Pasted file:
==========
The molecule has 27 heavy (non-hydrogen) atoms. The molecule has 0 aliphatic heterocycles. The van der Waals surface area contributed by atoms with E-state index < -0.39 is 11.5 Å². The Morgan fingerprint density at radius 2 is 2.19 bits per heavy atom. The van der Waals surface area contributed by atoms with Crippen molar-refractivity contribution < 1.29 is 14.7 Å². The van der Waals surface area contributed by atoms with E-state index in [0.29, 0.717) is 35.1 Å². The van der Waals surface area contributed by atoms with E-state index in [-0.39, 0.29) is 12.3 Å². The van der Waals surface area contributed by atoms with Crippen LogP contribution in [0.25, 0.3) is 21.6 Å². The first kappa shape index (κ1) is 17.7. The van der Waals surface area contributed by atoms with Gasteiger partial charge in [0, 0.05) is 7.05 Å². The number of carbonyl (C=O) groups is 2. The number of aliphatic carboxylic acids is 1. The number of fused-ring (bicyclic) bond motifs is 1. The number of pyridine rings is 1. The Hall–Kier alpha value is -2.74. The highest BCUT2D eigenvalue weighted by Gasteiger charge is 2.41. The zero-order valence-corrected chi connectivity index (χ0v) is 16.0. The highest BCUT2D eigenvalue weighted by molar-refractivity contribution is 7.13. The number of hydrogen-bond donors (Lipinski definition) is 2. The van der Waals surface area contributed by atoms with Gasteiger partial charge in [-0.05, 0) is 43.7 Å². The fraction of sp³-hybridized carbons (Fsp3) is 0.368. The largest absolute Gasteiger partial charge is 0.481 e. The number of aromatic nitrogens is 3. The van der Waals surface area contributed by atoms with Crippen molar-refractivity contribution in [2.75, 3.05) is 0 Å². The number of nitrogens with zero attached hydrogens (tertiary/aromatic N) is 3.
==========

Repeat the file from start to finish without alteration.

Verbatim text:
The molecule has 27 heavy (non-hydrogen) atoms. The molecule has 0 aliphatic heterocycles. The van der Waals surface area contributed by atoms with E-state index < -0.39 is 11.5 Å². The Morgan fingerprint density at radius 2 is 2.19 bits per heavy atom. The van der Waals surface area contributed by atoms with Crippen molar-refractivity contribution < 1.29 is 14.7 Å². The van der Waals surface area contributed by atoms with E-state index in [0.29, 0.717) is 35.1 Å². The van der Waals surface area contributed by atoms with E-state index in [-0.39, 0.29) is 12.3 Å². The van der Waals surface area contributed by atoms with Crippen LogP contribution in [0.25, 0.3) is 21.6 Å². The first kappa shape index (κ1) is 17.7. The van der Waals surface area contributed by atoms with Gasteiger partial charge in [0, 0.05) is 7.05 Å². The number of carbonyl (C=O) groups is 2. The number of aliphatic carboxylic acids is 1. The number of fused-ring (bicyclic) bond motifs is 1. The number of pyridine rings is 1. The Hall–Kier alpha value is -2.74. The highest BCUT2D eigenvalue weighted by Gasteiger charge is 2.41. The zero-order valence-corrected chi connectivity index (χ0v) is 16.0. The highest BCUT2D eigenvalue weighted by molar-refractivity contribution is 7.13. The number of hydrogen-bond donors (Lipinski definition) is 2. The van der Waals surface area contributed by atoms with Gasteiger partial charge in [-0.05, 0) is 43.7 Å². The fraction of sp³-hybridized carbons (Fsp3) is 0.368. The largest absolute Gasteiger partial charge is 0.481 e. The number of aromatic nitrogens is 3. The van der Waals surface area contributed by atoms with Crippen molar-refractivity contribution in [2.75, 3.05) is 0 Å². The number of nitrogens with zero attached hydrogens (tertiary/aromatic N) is 3.